Saturday 7 May 2011

Camping it up in Auckland

It's not just crazy Americans who have joined the not-so-happy campers predicting a May 21 Judgment Day, as mentioned in the previous blog entry. Lo, local zombie fundamentalists are putting up a Kiwi version of the Camping billboards in New Zealand cities too.

(Though, to be a bit pedantic, it isn't really a Kiwi billboard if they're spelling it as 'judgment' instead of 'judgement'.)

So what happens when May 22 dawns? Disillusionment, backpedaling or a creative reinterpretation?

Will Camping admit to being a gormless jerk?

Will the billboards disappear the night before?

Will Family Radio splutter out static then disappear off the airwaves?

I daresay that's hoping for too much.


  1. Gavin, it's just that they never experienced what we experienced: 1975 in Prophecy.

    Let them get burned. The experience will be good for them.

    We can all be there to help them answer the question, "Shoot! What do we do now?!".

    Well, some of us can.

  2. Harold Camping has mentioned on the air he's received offers to buy out Family Radio -- since he won't need it after 21 May, and he claims Earth will cease to exist on 21 October anyway. He's thrown them in the wastebasket.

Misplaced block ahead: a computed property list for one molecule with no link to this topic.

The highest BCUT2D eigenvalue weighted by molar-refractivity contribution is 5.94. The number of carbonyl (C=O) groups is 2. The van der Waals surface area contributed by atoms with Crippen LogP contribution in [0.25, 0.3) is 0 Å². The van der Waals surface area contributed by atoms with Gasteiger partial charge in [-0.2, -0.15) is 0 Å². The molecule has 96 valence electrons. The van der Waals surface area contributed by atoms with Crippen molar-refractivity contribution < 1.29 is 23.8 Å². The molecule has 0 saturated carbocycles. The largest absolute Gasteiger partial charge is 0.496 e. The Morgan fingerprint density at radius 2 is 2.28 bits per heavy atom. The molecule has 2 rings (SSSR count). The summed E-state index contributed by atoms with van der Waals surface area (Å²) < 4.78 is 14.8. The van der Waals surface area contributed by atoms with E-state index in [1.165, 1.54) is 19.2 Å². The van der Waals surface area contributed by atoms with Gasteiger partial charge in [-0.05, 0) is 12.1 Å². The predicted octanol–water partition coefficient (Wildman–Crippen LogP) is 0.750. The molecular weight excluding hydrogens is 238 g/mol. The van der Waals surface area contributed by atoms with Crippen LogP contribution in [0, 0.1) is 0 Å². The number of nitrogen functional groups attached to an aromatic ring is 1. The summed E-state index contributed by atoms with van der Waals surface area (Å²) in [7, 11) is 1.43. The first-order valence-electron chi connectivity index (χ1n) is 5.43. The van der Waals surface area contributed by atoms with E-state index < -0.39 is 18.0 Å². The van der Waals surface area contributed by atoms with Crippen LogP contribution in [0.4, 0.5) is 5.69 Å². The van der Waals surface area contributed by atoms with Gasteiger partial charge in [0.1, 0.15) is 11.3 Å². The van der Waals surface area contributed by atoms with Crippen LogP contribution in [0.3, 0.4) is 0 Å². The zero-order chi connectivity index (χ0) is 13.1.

The thing is that Camping's been wrong before - speculating Jesus would come back in the fall of 1994.

    By the way: he's talked recently of a rolling "great earthquake" circling the globe around sunset 21 May -- going through all time zones, and beginning in New Zealand.

    If you're willing, I've posted an analysis of Camping's 2011 teaching. His reasoning has a lot of flaws, but you have to study carefully to find them.

  3. I don't think it's because "...that they never experienced what we experienced: 1975 in Prophecy."

    They've actually experienced Camping's 1994 very similar prophecy that didn't pan out, and now he's recalculated it to be a very short time from now.

    Maybe he wants the money, maybe he wants admiration.
    Either way, he isn't a well person.

  4. "1975 in Prophecy" actually refers, if you read the original article to the "push-button world" prophesied by the futurists at the time the article was written. If you read the article itself, linked to above, as well as the letters before, during, and after, the alleged "1975 in Prophecy" it becomes quite clear that no hard-and-fast dates were ever set, by Armstrong, himself.

    Camping's group, on the other hand, offers up prophecies of an entirely different sort altogether. Falsifiable ones, certainly, because "no man can know the hour." But that is what the Church always taught, to my recollection, anyway, between 1976 and 1994.